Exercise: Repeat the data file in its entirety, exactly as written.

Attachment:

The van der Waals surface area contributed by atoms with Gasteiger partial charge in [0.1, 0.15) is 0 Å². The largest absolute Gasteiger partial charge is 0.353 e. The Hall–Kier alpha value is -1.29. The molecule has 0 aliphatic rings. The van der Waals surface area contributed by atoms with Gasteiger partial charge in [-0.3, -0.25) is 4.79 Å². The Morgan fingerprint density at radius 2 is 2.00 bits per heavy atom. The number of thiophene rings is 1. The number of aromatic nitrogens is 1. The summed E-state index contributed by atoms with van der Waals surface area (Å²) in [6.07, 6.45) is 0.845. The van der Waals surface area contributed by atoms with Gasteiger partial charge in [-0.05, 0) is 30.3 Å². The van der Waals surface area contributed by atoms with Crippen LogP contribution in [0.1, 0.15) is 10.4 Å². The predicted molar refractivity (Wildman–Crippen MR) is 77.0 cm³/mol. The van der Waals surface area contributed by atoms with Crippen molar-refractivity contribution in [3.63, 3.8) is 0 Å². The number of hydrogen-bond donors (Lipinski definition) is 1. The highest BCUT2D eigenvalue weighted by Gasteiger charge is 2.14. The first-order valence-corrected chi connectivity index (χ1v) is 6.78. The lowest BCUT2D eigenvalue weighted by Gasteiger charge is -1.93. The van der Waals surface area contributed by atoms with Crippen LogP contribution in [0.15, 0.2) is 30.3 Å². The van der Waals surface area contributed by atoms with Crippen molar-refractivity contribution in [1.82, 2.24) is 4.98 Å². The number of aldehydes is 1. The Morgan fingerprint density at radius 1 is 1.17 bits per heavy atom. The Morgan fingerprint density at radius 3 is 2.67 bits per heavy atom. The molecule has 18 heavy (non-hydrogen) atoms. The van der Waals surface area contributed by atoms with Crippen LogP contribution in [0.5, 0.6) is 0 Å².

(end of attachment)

The van der Waals surface area contributed by atoms with Gasteiger partial charge in [0.1, 0.15) is 0 Å². The largest absolute Gasteiger partial charge is 0.353 e. The Hall–Kier alpha value is -1.29. The molecule has 0 aliphatic rings. The van der Waals surface area contributed by atoms with Gasteiger partial charge in [-0.3, -0.25) is 4.79 Å². The Morgan fingerprint density at radius 2 is 2.00 bits per heavy atom. The number of thiophene rings is 1. The number of aromatic nitrogens is 1. The summed E-state index contributed by atoms with van der Waals surface area (Å²) in [6.07, 6.45) is 0.845. The van der Waals surface area contributed by atoms with Gasteiger partial charge in [-0.05, 0) is 30.3 Å². The van der Waals surface area contributed by atoms with Crippen LogP contribution in [0.1, 0.15) is 10.4 Å². The predicted molar refractivity (Wildman–Crippen MR) is 77.0 cm³/mol. The van der Waals surface area contributed by atoms with Crippen molar-refractivity contribution in [3.63, 3.8) is 0 Å². The number of hydrogen-bond donors (Lipinski definition) is 1. The highest BCUT2D eigenvalue weighted by Gasteiger charge is 2.14. The first-order valence-corrected chi connectivity index (χ1v) is 6.78. The lowest BCUT2D eigenvalue weighted by Gasteiger charge is -1.93. The van der Waals surface area contributed by atoms with Crippen LogP contribution in [0.15, 0.2) is 30.3 Å². The van der Waals surface area contributed by atoms with Crippen molar-refractivity contribution in [1.82, 2.24) is 4.98 Å². The number of aldehydes is 1. The Morgan fingerprint density at radius 1 is 1.17 bits per heavy atom. The Morgan fingerprint density at radius 3 is 2.67 bits per heavy atom. The molecule has 18 heavy (non-hydrogen) atoms. The van der Waals surface area contributed by atoms with Crippen LogP contribution in [0.5, 0.6) is 0 Å².